Jazz CD Reviews

Otmar Binder Trio feat. BJ Cole & Christian Dozzler – Boogie Woogie Turnaround – Jump River

Boogie woogie makes a comeback.

Published on August 25, 2012

Otmar Binder Trio feat. BJ Cole & Christian Dozzler – Boogie Woogie Turnaround – Jump River

Otmar Binder Trio feat. BJ Cole & Christian Dozzler – Boogie Woogie Turnaround – Jump River JRR-311-2, 51:52 [8/1/12] ***:

(Otmar Binder – piano, strings arranger, co-mixer; Alexander Lackner – bass; Michael Strasser – drums; BJ Cole – pedal steel, slide guitar (tracks 1, 3-4, 12-14, 16-17); Christian Dozzler – piano, harp (tracks 7-9, 11, 15); Geri Schuller – Hammond B-3 organ (track 6); Oliver Gattringer – drums (tracks 4, 14); Charlie Furthner – piano (track 5); Patricia Graf-Simpson, Steffi Paschke and Bernadette Graf: vocals (track 17); Judith Reiter – viola (track 17); Julia Pichler and Alexander Gheorghiu – violin (track 17); Andi Steirer – percussion (track 17); Stefan Holoubek – guitar (track 17))

On Boogie Woogie Turnaround, Austrian pianist Otmar Binder uses the past in the present. Over the course of 51 minutes and 17 original tracks Binder replicates the heyday of boogie woogie, a piano-based blues which became popular in the late 1930s and early 1940s but goes back at least as far as the 1870s. It predated jazz and rock and roll and influenced both. The main ingredient in the style is rhythm: this is music made for moving the feet and shaking the limbs. While it’s old-fashioned (and has been out of fashion since the 1950s), the familiar grooves engender a degree of memorability and awareness which is the point of Binder’s return to an older form.

Binder has a perceptive trio which includes bassist Alexander Lackner and drummer Michael Strasser. But the standout tracks are those which involve guests, including session-man extraordinaire BJ Cole (pedal steel, slide guitar), keyboardist/harpist Christian Dozzler or B3 organist Geri Schuller. The album opens with “Southbound,” a short duet between Lackner on rich, standup bass and Cole on understated pedal steel, which acts as a prelude for the generally lively set list which follows. Cole provides nuanced pedal steel on the Western Swing-tilted “Rising River Boogie,” which brings to mind a minimalist Bob Wills and/or Asleep at the Wheel. There’s an appropriately contemporary spin which gyrates through “Looking Forward,” which has a jazzier jaunt than most numbers because of Binder’s striding piano. Cole’s lilting pedal steel is blended in, which gives “Looking Forward” a shapely country slant as well. Boogie woogie, however, can also work in a ballad presentation, as demonstrated on the geographically scintillating “Brighton to Boston,” which has a metropolitan essence due to Binder’s piano and Lackner’s bass improvisation, along with a Nashville flavor inferred by Cole’s pedal steel contours. A bluesy, gospel glint flows through “In Good Hands,” where Strasser lays out a revolving rhythm and Binder and Cole trade lines. Cole takes center stage on the mid-tempo “Venice Stomp,” where his polished pedal steel is heard to advantageous effect. The concluding cut, the slightly shifting “Floyd’s Turn,” combines Cole’s pedal steel, Binder’s reeling piano, some light strings and oftentimes barely audible backing vocals. The credits specify this as the Floyd’s Turn Orchestra, but the mix downplays the full contributions of the total musicians, so the orchestral nomenclature is misleading.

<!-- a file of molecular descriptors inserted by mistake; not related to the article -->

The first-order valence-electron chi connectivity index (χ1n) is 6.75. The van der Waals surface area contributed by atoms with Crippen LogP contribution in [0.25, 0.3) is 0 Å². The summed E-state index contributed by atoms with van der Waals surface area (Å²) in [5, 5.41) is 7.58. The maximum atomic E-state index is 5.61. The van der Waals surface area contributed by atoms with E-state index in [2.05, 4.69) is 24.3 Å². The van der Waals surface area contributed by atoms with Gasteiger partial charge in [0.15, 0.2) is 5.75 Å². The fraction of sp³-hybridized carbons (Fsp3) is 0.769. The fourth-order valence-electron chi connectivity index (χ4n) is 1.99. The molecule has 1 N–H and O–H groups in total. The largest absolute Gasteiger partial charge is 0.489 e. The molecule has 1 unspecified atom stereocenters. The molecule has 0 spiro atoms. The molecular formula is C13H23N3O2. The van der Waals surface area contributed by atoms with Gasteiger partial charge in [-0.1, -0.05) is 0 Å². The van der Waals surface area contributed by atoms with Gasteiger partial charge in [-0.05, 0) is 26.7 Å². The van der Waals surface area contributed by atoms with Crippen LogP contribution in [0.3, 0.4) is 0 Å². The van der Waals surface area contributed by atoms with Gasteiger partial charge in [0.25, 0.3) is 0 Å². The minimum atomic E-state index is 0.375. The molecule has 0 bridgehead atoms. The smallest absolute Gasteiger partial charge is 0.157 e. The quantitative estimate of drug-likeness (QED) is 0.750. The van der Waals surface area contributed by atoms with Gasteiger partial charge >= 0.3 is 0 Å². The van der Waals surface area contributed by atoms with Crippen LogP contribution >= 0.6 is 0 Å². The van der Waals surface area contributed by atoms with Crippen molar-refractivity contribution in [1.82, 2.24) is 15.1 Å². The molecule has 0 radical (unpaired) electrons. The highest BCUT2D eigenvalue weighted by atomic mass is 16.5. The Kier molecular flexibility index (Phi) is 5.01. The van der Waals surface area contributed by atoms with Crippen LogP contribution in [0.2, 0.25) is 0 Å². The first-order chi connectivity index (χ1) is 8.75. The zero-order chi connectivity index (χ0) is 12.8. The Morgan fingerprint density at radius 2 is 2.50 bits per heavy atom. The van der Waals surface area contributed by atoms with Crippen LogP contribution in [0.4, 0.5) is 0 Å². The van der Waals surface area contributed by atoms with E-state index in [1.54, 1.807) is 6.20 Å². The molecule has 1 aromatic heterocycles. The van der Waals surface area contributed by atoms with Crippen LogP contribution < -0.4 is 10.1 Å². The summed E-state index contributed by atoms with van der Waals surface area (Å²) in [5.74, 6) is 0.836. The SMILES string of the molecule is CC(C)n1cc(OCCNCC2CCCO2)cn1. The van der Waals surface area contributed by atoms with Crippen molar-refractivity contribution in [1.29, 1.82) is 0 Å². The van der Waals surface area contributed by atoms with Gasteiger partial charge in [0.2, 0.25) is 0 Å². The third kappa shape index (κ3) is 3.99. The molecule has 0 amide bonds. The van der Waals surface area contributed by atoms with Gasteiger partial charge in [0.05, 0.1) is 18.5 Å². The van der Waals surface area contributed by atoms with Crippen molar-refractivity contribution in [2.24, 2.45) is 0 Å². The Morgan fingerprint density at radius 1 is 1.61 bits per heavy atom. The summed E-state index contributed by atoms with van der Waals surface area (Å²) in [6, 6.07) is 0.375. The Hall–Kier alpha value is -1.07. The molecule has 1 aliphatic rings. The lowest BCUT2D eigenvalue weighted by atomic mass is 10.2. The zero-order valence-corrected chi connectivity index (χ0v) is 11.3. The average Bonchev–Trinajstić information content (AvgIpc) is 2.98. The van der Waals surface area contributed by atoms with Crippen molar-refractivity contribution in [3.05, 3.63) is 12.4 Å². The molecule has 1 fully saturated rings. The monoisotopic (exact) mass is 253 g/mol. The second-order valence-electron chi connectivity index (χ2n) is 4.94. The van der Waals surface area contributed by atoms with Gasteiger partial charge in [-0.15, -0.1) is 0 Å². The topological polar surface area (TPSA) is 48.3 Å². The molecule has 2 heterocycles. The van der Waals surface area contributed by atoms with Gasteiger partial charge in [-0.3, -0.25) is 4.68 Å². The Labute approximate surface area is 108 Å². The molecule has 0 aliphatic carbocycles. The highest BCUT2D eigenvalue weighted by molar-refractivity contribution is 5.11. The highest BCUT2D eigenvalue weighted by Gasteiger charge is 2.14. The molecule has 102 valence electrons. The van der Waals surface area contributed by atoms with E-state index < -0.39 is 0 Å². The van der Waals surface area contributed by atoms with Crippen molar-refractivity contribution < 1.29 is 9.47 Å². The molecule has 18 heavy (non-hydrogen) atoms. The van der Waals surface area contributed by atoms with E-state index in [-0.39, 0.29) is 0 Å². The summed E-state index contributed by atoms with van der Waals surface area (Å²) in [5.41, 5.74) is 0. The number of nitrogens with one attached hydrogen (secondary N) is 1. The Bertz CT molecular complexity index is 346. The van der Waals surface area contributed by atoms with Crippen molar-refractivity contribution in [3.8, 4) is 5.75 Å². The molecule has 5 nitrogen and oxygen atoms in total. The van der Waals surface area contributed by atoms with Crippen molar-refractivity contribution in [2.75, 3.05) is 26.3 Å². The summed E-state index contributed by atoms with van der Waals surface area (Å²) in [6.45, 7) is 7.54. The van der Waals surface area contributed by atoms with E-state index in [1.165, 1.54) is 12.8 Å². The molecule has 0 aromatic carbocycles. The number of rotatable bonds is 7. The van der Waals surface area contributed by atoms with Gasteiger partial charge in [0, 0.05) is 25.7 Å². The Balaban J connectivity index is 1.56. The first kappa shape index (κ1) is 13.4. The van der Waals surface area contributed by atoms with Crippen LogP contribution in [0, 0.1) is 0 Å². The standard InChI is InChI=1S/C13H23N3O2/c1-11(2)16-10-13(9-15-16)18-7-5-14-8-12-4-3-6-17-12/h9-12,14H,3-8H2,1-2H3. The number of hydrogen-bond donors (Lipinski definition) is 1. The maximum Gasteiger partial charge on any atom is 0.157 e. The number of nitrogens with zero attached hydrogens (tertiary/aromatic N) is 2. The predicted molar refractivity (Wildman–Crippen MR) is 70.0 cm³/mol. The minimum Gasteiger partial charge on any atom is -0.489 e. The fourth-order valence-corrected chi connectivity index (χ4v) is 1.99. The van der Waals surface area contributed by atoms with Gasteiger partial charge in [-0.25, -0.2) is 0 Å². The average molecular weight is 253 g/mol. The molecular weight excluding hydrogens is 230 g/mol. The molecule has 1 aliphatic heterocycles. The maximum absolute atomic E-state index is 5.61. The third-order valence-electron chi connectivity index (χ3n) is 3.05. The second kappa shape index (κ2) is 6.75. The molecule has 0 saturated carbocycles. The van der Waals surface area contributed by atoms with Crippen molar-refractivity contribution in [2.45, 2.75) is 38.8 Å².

Binder tweaks the boogie woogie structure on a few other pieces. The swaying “At Last” (no relation to the Etta James hit) features doubled, dueling pianos, where Binder adds keyboardist Charlie Furthner, who knows his way around a boogie woogie riff: he participated in a Jerry Lee Lewis tribute last year and generates a pumping piano style throughout “At Last.” A different twist comes during the self-contained, gospel-steeped “Changes to be Made,” where Schuller is upfront on his soulful Hammond B3 organ and Binder is mainly the secondary instrumentalist. This is the most atypical number, which may be why it is listed as a bonus track, although it sits near the record’s middle. Blues is the foundation for material highlighted by Dozzler’s harmonica, such as the Delta-esque “Steamin Away” and New Orleans-soaked “Sugar Cane,” an unaccompanied harp solo. There are several other pieces where Dozzler and Binder’s pianos meld together, including the late-night statement “Bluesprint,” a moderate tune where Dozzler and Binder swap piano lines. Individual tunes have their moments, but when the 17 selections are listened as a whole, Binder’s arrangements do not offer many distinctive or decidedly singular variations. Perhaps that is because Binder stays true to the music which inspired him, rather than stretching the boundaries of boogie woogie.

TrackList: Southbound; Homerun; Rising River Boogie; Looking Forward; At Last; Changes to be Made; Steamin Away; Bluesprint; Travellin’; All the Way; Uphill; Brighton to Boston; In Good Hands; Common Ground; Sugar Cane; Venice Stomp; Floyd’s Turn.

—Doug Simpson




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